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Mint Juleps
Thursday, August 26, 2004  
In May I went to Roscoe with my brother to try fly fishing. We were able to stay at a cottage connected to a beautiful small manor. We went to one of the stores there, met a guide, got fitted with waders and bought a fishing license. Then we drove to the stream.

I saw some amazing things on this fly fishing trip. And I learned a lot of surprising things about how some flying insects are born. For instance the troutlike to eat Mayflies that rest on the surface of the stream. But these Mayflies only are on the stream a short time. They are born underwater as some kind of aquatic bug. One day they start to turn into a flying insect and rise to the surface where they stay until their wings dry out and they fly away.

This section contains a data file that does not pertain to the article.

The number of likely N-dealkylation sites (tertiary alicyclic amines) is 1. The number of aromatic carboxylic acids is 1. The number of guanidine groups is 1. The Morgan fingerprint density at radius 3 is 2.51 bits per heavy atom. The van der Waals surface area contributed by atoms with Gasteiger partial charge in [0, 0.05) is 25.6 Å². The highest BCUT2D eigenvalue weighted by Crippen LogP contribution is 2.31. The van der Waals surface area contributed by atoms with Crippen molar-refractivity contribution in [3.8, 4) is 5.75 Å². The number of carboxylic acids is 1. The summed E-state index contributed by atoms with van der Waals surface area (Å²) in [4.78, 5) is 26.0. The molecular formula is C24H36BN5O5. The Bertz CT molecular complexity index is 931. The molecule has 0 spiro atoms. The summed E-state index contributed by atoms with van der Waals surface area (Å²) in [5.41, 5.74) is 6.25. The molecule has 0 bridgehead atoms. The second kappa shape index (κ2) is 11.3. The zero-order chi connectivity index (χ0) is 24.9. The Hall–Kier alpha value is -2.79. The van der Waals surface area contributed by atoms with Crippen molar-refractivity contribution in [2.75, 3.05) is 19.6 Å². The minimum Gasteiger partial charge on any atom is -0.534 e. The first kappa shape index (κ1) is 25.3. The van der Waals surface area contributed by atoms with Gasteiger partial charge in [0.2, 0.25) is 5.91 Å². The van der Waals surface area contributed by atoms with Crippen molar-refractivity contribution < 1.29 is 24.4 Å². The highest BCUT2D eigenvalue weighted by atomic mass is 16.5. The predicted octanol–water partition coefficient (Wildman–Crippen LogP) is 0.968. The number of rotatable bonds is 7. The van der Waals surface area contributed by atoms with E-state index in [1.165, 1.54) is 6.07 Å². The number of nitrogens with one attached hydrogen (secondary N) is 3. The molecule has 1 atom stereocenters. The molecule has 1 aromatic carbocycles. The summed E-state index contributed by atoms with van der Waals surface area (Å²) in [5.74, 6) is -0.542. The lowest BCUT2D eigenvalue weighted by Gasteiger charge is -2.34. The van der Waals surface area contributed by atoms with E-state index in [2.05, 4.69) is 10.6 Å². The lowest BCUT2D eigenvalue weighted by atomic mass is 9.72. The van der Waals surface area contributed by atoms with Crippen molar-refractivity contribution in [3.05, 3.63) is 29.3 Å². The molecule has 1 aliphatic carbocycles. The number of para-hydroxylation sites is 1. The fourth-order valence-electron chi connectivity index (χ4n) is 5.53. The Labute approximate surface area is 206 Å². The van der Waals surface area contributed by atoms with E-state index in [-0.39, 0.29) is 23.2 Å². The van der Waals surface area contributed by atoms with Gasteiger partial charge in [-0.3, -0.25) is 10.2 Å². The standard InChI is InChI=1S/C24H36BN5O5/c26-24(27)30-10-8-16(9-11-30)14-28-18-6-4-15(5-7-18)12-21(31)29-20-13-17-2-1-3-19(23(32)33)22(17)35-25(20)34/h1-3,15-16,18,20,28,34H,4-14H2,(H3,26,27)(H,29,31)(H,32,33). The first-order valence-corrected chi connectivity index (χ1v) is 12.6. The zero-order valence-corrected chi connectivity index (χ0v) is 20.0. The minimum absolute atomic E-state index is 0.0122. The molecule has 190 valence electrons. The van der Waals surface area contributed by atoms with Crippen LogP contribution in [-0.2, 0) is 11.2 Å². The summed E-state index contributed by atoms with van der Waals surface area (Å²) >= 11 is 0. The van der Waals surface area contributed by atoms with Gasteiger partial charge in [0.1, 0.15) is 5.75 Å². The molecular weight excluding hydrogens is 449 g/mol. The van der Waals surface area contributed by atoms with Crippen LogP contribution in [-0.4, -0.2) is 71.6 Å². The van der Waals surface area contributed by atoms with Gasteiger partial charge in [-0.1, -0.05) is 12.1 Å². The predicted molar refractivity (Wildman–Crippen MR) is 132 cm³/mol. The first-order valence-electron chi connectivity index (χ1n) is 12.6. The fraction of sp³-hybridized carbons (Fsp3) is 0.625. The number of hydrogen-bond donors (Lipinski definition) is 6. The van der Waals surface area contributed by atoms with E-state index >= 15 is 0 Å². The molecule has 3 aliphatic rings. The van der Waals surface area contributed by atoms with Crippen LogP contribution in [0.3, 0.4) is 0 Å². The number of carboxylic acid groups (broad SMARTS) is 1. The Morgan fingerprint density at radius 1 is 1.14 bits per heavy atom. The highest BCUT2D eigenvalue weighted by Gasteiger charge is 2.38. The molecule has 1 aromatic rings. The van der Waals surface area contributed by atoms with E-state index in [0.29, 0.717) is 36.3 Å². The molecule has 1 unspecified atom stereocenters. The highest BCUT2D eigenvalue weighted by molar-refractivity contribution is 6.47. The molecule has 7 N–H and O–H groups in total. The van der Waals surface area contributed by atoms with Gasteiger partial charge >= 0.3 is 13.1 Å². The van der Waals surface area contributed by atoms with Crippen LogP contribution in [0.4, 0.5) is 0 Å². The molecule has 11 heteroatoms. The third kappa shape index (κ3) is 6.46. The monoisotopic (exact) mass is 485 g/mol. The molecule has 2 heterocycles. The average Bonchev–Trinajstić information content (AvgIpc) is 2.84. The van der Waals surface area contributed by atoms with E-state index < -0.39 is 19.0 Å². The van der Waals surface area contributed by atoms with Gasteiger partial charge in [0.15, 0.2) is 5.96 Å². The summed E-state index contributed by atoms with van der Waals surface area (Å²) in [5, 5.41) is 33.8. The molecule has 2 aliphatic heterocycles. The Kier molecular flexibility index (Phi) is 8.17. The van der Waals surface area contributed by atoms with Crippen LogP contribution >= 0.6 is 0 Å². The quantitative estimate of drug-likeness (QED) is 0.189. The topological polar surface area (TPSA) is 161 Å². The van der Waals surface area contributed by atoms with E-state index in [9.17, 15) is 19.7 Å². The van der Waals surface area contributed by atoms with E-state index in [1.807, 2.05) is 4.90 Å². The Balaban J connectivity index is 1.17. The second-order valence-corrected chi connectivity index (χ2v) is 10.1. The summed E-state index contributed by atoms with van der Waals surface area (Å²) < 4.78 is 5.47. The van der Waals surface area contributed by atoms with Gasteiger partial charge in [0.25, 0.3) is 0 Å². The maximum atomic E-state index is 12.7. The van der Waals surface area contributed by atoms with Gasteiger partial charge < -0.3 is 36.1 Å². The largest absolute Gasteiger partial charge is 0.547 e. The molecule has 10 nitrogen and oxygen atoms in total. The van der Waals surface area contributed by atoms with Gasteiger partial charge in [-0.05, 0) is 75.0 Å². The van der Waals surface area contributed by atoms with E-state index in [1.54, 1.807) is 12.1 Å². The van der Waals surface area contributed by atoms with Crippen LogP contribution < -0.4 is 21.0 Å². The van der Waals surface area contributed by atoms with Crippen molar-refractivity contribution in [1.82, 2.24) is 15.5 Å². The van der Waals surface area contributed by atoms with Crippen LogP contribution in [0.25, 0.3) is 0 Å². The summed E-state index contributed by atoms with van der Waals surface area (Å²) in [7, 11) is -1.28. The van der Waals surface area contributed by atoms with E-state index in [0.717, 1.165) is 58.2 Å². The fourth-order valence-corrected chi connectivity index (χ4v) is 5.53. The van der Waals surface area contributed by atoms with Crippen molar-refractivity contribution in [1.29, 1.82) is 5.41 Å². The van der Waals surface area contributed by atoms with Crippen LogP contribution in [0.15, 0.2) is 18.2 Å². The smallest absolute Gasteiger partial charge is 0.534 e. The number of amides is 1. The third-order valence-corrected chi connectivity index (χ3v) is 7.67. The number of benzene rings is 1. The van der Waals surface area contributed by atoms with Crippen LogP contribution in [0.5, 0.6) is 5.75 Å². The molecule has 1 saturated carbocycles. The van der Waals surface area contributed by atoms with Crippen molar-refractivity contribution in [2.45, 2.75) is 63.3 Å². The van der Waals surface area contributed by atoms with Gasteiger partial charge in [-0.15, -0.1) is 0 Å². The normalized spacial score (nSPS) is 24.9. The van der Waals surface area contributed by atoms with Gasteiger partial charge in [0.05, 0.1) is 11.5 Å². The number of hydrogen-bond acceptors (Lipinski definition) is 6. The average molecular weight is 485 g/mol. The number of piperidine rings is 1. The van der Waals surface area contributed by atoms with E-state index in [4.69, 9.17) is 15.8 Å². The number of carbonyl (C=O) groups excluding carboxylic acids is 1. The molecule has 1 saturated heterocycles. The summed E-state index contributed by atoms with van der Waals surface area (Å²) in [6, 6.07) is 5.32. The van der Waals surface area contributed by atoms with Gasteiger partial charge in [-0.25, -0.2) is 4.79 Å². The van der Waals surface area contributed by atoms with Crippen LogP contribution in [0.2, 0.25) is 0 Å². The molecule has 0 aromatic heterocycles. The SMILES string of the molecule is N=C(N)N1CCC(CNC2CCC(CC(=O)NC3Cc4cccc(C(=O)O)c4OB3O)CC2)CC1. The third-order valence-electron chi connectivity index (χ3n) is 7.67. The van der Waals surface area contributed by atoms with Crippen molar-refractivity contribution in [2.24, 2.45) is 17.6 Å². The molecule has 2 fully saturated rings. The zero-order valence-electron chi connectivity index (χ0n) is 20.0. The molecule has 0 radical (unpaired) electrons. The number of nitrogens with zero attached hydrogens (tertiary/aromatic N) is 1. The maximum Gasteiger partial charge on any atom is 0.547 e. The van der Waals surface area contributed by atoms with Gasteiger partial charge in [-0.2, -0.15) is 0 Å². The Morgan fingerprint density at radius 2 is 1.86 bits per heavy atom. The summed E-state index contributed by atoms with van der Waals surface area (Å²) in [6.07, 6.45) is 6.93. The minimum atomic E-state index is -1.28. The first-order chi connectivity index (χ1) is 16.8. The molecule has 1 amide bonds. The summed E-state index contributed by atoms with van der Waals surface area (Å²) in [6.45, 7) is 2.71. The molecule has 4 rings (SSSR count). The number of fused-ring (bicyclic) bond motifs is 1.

I saw an ugly bug that looked like a cross between a beetle and a tick crawling out of the water up our guide's boot. What do you think it was? A dragonfly nymph. It was trying to crawl onto land to turn into a dragonfly. And it had a lot of company. Looking carefully on the shore I could see (with a little pointing out) lots of these half inch brown bugs. And they would start to wiggle and squirm. Eventually they'd break a hole in their skin just around the neck and stick out a head with giant eyes. Then they'd stand with their front legs on top of the shell of their old selves as they tried to pull out their wings and long tails. The wings would be all rolled up and gradually unroll. After about a half hour, they'd fly away on cellephane-clear wings. I hadn't even known they ever lived under water or that they metamorphosed.

I could say a little about fly fishing, but I'll just mention that you have to watch your fly lure very closely to see if a fish is checking it out. That is not easy to do.

Thursday, August 26, 2004



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